Artificial intelligence based cardiotocogram assessment during labor

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OBJECTIVE: To assess whether artificial intelligence, inspired by clinical decision-making procedures in delivery rooms, can correctly interpret cardiotocographic tracings and distinguish between normal and pathological events.

STUDY DESIGN: A method based on artificial intelligence was developed to determine whether a cardiotocogram shows a normal response of the fetal heart rate to uterine activity (UA). For a given fetus and given the UA and previous FHR, the method predicts a fetal heart rate response, under the assumption that the fetus is still in good condition and based on how that specific fetus has responded so far. We hypothesize that this method, when having only learned from fetuses born in good condition, is incapable of predicting the response of a compromised fetus or an episode of transient fetal distress. The (in)capability of the method to predict the fetal heart rate response would then yield a method that can help to assess fetal condition when the obstetrician is in doubt. Cardiotocographic data of 678 deliveries during labor were selected based on a healthy outcome just after birth. The method was trained on the cardiotocographic data of 548 fetuses of this group to learn their heart rate response. Subsequently it was evaluated on 87 fetuses, by assessing whether the method was able to predict their heart rate responses. The remaining 43 cardiotocograms were segment-by-segment annotated by three experienced gynecologists, indicating normal, suspicious, and pathological segments, while having access to the full recording and neonatal outcome. This future knowledge makes the expert annotations of a quality that is unachievable during live interpretation.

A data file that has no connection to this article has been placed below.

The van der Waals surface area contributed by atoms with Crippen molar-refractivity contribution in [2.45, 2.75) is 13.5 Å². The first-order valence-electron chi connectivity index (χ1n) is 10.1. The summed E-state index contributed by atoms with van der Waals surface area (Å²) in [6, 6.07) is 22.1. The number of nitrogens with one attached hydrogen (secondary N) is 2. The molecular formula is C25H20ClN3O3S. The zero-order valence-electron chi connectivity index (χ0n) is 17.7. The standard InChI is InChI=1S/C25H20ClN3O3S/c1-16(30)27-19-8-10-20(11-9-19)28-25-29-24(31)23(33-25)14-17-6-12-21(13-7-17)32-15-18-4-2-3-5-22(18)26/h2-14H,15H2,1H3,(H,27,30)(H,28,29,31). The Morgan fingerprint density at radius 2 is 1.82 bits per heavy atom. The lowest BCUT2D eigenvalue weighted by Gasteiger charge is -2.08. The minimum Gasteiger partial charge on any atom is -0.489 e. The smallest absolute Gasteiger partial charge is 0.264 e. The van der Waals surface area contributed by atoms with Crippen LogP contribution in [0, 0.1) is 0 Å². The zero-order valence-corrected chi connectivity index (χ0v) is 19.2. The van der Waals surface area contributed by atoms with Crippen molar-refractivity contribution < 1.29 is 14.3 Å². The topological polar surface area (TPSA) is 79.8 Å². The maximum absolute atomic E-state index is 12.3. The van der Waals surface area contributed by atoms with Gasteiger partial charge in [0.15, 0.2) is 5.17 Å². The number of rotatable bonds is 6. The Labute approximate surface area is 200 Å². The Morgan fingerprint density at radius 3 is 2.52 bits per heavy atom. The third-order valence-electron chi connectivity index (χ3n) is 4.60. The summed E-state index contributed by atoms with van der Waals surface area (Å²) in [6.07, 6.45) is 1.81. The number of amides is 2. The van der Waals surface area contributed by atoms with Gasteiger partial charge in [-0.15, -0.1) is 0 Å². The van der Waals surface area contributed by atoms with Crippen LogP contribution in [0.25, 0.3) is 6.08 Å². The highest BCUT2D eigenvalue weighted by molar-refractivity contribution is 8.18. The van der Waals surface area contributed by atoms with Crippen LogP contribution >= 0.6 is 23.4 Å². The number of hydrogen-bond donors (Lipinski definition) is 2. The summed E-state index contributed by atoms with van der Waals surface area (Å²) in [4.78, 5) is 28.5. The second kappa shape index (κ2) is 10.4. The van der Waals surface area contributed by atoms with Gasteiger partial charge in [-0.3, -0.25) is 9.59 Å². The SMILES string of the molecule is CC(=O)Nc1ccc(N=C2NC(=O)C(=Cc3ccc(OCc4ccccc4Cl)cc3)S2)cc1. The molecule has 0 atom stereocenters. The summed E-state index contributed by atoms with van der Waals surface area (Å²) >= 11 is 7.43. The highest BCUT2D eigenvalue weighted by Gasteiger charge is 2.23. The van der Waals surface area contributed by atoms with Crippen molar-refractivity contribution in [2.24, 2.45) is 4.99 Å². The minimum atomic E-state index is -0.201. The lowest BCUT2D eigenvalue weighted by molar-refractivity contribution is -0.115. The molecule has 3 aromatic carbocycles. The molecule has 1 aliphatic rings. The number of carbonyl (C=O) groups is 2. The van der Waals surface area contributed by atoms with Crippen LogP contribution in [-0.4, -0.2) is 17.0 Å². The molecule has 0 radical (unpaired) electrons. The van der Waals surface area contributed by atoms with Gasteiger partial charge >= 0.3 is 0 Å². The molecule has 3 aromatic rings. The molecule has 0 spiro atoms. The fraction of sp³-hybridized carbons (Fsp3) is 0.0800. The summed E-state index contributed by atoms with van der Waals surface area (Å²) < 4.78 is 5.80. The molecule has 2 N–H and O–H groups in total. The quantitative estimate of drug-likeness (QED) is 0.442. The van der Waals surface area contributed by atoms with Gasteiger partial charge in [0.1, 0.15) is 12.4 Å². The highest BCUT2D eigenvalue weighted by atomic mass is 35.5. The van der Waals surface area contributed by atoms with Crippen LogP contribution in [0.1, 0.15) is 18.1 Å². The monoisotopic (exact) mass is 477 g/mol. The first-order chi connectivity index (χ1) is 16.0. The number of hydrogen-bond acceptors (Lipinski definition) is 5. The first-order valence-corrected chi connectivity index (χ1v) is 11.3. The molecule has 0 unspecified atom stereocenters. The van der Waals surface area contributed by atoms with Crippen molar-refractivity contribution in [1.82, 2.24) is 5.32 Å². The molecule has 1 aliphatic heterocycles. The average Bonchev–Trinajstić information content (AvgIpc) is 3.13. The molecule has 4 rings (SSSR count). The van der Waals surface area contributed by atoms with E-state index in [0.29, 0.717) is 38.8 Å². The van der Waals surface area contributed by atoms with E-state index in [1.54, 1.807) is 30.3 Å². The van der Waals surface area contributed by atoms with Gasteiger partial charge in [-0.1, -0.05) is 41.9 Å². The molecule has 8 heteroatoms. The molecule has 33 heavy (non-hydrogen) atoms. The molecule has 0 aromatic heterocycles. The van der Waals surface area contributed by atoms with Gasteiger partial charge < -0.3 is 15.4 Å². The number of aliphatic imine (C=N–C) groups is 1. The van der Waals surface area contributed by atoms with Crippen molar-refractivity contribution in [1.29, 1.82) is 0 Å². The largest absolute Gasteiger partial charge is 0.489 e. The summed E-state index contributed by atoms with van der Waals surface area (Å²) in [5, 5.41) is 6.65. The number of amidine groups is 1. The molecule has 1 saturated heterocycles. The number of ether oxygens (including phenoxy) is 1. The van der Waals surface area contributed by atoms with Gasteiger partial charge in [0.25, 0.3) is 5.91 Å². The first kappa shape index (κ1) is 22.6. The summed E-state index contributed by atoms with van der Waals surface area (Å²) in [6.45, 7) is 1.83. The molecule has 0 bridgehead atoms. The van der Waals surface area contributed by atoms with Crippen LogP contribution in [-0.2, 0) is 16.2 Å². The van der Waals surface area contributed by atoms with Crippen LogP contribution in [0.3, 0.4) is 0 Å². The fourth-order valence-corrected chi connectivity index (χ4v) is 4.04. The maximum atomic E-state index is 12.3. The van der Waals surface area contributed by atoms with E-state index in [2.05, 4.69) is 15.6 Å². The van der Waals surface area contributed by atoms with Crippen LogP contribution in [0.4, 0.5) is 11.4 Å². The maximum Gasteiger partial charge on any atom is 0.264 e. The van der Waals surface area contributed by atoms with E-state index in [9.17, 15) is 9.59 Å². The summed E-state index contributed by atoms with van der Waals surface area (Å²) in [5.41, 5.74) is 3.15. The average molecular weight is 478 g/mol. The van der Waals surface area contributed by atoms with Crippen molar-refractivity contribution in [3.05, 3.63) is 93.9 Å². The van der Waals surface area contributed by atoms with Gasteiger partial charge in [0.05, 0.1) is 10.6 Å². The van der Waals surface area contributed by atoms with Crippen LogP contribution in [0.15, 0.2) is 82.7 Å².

RESULTS: The comparison between abnormalities detected by the method (only using past and present input) and the annotated CTG segments by gynecologists (also looking at future input) yields an area under the curve of 0.96 for the distinction between normal and pathological events in majority-voted annotations.

CONCLUSION: The developed method can distinguish between normal and pathological events in near real-time, with a performance close to the agreement between three gynecologists with access to the entire CTG tracing and fetal outcome. The method has a strong potential to support clinicians in assessing fetal condition in clinical practice.

Originele taal-2Engels
Pagina's (van-tot)75-85
Aantal pagina's11
TijdschriftEuropean Journal of Obstetrics & Gynecology and Reproductive Biology
Vroegere onlinedatum8 feb. 2024
StatusGepubliceerd - apr. 2024


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